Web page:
A New Jersey woman who used the Instagram handle @AntiVaxMomma was charged in a conspiracy to sell hundreds of fake coronavirus vaccination cards over the social media platform, Manhattan prosecutors said on Tuesday.
The allegations against the woman, Jasmine Clifford, 31, were unveiled in Manhattan criminal court. Prosecutors said that Ms. Clifford sold about 250 forged cards over Instagram.
She also worked with another woman, Nadayza Barkley, 27, who is employed at a medical clinic in Patchogue, N.Y., to fraudulently enter at least 10 people into New York’s immunization database, prosecutors said.
There was a warrant out for Ms. Clifford’s arrest, but she did not appear in the courtroom on Tuesday. She is expected to be charged with two felonies related to the scheme, in addition to the conspiracy charge, which is a misdemeanor.
Ms. Barkley, who did appear in court, was charged with a felony, as were 13 people who purchased the cards, some of whom worked in hospitals and nursing homes. A lawyer for Ms. Clifford could not immediately be reached for comment. Theodore Goldbergh, a lawyer who represented Ms. Barkley at the appearance, said that she had been released on her own recognizance but declined to comment further.
Beginning in May, prosecutors said, Ms. Clifford, who described herself online as an entrepreneur and the operator of multiple businesses, began advertising forged vaccination cards through her Instagram account.
She charged $200 for the falsified cards, prosecutors said. For $250 more, Ms. Barkley would enter a customer’s name into New York’s official immunization database, enabling him or her to obtain the state’s Excelsior Pass, a digital certificate of vaccination.
Cyrus R. Vance Jr., the Manhattan district attorney, released a statement that called on Facebook, Instagram’s parent company, to crack down on fraud.
“We will continue to safeguard public health in New York with proactive investigations like these, but the stakes are too high to tackle fake vaccination cards with whack-a-mole prosecutions,” Mr. Vance said. “Making, selling, and purchasing forged vaccination cards are serious crimes with serious public safety consequences.”
A spokesman for Facebook said the platform prohibited anyone from buying or selling vaccine cards, that it had removed Ms. Clifford’s account at the beginning of August, and that it would review any other accounts that might be doing the same thing, removing any it turned up.
A popular TikTok user, @Tizzyent, highlighted Ms. Clifford’s scheme in a viral video this month. A spokeswoman for the Manhattan district attorney’s office said that the video had not led to the charges against Ms. Clifford and the others, and court documents indicated that Ms. Clifford had been under investigation since June.
The charges against Ms. Clifford and her collaborators underscore a black-market industry for counterfeit vaccination cards that has come roaring into existence this year.
With only about 52 percent of the country fully vaccinated and a significant minority of Americans skeptical of the vaccines, forged cards are offered up on messaging services like Telegram and WhatsApp, as well as social media platforms like Instagram. Counterfeits have been spotted for sale on Amazon and Etsy.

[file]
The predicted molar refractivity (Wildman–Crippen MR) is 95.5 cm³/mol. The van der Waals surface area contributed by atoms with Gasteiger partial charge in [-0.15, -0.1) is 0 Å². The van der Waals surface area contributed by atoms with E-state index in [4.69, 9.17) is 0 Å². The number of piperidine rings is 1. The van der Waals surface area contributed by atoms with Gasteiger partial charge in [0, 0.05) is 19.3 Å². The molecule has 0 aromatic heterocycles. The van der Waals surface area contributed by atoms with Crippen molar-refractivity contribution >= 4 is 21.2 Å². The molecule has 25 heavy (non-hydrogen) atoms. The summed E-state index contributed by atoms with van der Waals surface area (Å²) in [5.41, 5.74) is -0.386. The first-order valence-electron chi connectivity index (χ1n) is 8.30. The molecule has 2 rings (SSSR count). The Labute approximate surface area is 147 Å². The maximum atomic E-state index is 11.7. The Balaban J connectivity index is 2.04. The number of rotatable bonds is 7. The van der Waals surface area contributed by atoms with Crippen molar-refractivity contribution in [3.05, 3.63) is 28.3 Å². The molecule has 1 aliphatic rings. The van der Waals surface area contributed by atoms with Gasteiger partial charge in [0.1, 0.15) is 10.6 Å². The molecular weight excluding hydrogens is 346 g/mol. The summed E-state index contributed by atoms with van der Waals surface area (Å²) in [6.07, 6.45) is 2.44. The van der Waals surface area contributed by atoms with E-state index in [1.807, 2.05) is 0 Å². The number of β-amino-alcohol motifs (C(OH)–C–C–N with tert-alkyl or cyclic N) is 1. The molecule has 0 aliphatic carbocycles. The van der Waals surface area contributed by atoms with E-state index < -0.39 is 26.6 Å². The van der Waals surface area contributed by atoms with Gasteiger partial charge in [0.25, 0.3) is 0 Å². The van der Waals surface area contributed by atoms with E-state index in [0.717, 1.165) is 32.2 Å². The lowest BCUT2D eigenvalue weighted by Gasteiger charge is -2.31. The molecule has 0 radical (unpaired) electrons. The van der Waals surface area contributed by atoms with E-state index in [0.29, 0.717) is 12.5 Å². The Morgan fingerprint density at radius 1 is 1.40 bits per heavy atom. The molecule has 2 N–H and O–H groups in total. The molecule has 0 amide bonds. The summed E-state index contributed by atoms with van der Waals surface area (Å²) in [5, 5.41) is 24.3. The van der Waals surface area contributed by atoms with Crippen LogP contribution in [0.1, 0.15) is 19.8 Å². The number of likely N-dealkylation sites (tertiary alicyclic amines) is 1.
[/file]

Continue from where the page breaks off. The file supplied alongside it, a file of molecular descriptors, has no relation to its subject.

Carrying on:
U.S. Customs and Border Protection said this month that its officers in Memphis had seized more than 3,000 forged cards in 2021 so far. Earlier this year, the National Association of Attorneys General sent a letter to the heads of Twitter, Shopify and eBay asking that they take immediate action to halt the sale of the fake cards on their websites.
Earlier this month, New York City announced that it would begin to require that workers and customers at indoor restaurant dining rooms, gyms and performances have gotten at least one dose of the vaccine.
Last month, Mayor Bill de Blasio said that the city’s more than 300,000 employees would have to get vaccinated or undergo weekly testing, prompting some pushback from unions, which are now in negotiations with the mayor’s office over the details of implementation.
Law enforcement officials have done what they can to crack down on fraud. Earlier this month, a Chicago-based pharmacist was arrested by federal agents and charged with the sale of 125 vaccination cards to 11 different buyers on eBay. The previous month, a naturopathic doctor in California was charged with a scheme to falsely record her customers as having received the Moderna vaccine.
New York’s Legislature recently passed a bill that would make it a state crime to falsify vaccination records. In an interview, State Senator Todd Kaminsky, one of the bill’s sponsors, said that counterfeit vaccine cards represented a growing threat.
“It was good foresight on our part to recognize that there were going to be those who would forge vaccine cards and create a public health danger,” he said.
@Tizzyent, the TikTok user who made a video about Ms. Clifford’s scheme this month, is an independent filmmaker in Florida who asked that he only be identified by his first name, Michael, because he had received threats for his videos in the past. He said in an interview that he had been fighting misinformation on social platforms for more than a year.
“It’s something that’s just a pet peeve,” he said.
He said that he had been alerted to a number of people selling counterfeit vaccine cards on social media, but that the @AntiVaxMomma scheme, for which she appeared to be recruiting collaborators when he stumbled upon one of her posts, seemed particularly advanced.
“A couple of days ago, a good friend of mine passed away from Covid,” he said. “When I see someone offering a workaround like this that’s putting everyone at risk, it’s horrifying to me.”